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Daemon
Posted: Wednesday, June 24, 2015 12:00:00 AM
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histrionics

(noun) Theatrical arts or performances.

Synonyms: theatrical performance, representation

Usage: They had lunch, then went to the theater to enjoy an hour of histrionics.
diannan1
Posted: Wednesday, June 24, 2015 7:14:16 AM
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Isn't 'histrionics' also an 'exaggerated dramatic behavior designed to attract attention'?
monamagda
Posted: Wednesday, June 24, 2015 8:24:53 AM

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Notes: The suffix -s on today's Word has led to a lot of confusion. This suffix serves multiple functions: it is a plural and possessive marker but it also turns adjectives into mass nouns like physics and linguistics. Histrionics is such a word; however, it has been misused with plural verbs so long ("histrionics are" rather than "histrionics is") that most dictionaries now allow either agreement. The adjective, of course, is histrionic, as in "a histrionic reaction to the news".

In Play: Histrionics is an emotional overreaction—real or otherwise—to an upsetting situation: "I hate playing poker with Jack Uzi because of his histrionics about going to the poorhouse every time he loses a game." Anything that sets off emotions is likely to lead to histrionics: "Martha Sviniard's talk at the "Eggs and Issues" breakfast yesterday was filled with histrionics about the candidate she supports."

Word History: Today's Good Word came from the Latin adjective histrionicus "acting, theatrical", based on histrio(n) "actor", an extension of hister with the same meaning. This word appears to have been borrowed from the Etruscans, who inhabited much of Italy from about 750 BCE until the Romans conquered the territory and assimilated them. The Romans originally referred to these people as Etrusci but on the street it became simply Tusci, a root that remained in the name of the region of Tuscany. Believe it or not, the word is unrelated to history, which traces its origins back to Ancient Greece.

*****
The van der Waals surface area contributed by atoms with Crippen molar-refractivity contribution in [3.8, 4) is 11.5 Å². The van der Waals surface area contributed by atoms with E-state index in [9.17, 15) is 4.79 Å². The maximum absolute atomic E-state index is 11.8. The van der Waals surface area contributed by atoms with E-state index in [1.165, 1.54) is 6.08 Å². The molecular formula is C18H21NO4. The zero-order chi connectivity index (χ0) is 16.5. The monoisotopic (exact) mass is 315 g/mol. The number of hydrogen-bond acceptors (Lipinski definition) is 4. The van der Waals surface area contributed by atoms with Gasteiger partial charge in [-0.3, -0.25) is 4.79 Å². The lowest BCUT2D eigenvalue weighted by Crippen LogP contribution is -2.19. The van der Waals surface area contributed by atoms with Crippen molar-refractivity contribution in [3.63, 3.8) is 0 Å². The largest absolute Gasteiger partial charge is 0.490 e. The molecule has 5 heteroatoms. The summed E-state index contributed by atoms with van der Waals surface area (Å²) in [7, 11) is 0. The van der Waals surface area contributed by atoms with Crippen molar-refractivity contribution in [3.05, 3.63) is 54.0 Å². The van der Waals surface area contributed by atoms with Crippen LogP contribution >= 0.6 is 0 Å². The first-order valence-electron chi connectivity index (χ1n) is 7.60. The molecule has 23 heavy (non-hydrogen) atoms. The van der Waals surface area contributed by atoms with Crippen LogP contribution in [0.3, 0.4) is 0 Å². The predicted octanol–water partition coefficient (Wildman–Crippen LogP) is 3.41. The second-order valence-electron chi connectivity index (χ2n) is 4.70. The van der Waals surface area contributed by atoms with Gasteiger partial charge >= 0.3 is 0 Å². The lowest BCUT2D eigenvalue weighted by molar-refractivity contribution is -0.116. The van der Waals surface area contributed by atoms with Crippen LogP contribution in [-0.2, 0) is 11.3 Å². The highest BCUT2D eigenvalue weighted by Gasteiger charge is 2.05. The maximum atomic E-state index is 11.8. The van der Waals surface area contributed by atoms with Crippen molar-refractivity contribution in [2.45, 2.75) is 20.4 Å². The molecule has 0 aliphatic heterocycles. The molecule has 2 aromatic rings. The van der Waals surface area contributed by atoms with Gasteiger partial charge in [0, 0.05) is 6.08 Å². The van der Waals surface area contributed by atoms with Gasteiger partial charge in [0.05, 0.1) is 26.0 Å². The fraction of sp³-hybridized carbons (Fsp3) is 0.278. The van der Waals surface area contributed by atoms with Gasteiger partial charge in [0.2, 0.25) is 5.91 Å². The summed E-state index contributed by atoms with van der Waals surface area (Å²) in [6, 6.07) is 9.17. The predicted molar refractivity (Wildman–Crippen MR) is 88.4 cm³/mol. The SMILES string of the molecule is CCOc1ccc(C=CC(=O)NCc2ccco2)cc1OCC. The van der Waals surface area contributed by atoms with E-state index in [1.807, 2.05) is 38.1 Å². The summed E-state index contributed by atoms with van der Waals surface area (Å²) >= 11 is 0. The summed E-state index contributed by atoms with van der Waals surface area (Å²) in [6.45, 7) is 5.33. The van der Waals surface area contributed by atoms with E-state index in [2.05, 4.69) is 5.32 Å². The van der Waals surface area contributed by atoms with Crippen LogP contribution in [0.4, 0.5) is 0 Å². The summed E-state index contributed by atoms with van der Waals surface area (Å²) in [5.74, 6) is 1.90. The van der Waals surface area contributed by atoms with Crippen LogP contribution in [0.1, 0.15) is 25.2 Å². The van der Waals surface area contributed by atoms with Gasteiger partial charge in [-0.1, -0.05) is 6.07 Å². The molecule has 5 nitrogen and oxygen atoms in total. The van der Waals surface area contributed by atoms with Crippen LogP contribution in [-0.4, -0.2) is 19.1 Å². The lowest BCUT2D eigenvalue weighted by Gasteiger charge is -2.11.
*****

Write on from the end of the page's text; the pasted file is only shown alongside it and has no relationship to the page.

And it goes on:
http://www.alphadictionary.com/goodword/word/histrionics
Calcifer Y
Posted: Wednesday, June 24, 2015 8:35:19 AM

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Were it no inflated histrionics of moonlight stretched away on every side ... How would we know whether that bridge’s made of ice, over our lake of love to hold fast?
NeuroticHellFem
Posted: Wednesday, June 24, 2015 9:15:18 AM

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diannan1 wrote:
Isn't 'histrionics' also an 'exaggerated dramatic behavior designed to attract attention'?

Yes. Click on the word to discover its expanded definition. For those who speak English as their second language, the word is almost always used in conversation to mean exaggerated behaviour.

Quote:
his·tri·on·ics
(hĭs′trē-ŏn′ĭks)
n.
1. (used with a pl. verb) Theatrical arts or performances.

2. (used with a sing. or pl. verb) Exaggerated emotional behavior calculated for effect.
his•tri•on•ics

(ˌhɪs triˈɒn ɪks)

n. (used with a sing. or pl. v.)
1. artificial behavior or speech for effect, as insincere or exaggerated expression of an emotion.

2. dramatic representation; theatricals.


When you make an assumption, you make an ass of u & umption! - NeuroticHellFem
milehigh
Posted: Wednesday, June 24, 2015 5:39:14 PM

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As a definition for histrionics, being theatrical in overemphasis of manner is current usage, a derogatory meaning and more appropriate as a definition. I'd never say/write that I'm going to the theatre/er to see the histrionics and I wouldn't attempt to praise good acting performance as "good histrionics" -- not to an actor's face, at least!

As a synonym, drama is the best word that comes to mind and a "drama queen" in the current argot is someone prone to histrionics.

...formerly "webistrator" but I forgot my login -- sorry.
johnfl
Posted: Wednesday, June 24, 2015 6:22:02 PM

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YES I TOOK HISTRIONICS IN HIGH SCHOOL.
Irma Crespo
Posted: Wednesday, June 24, 2015 11:32:15 PM

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HISTRIONICS.- n. pl. 1. Theatrical art or representation; dramatics. 2. Feigned emotional display; affectation in a manner of speech, etc. In high school we studied histrionics.
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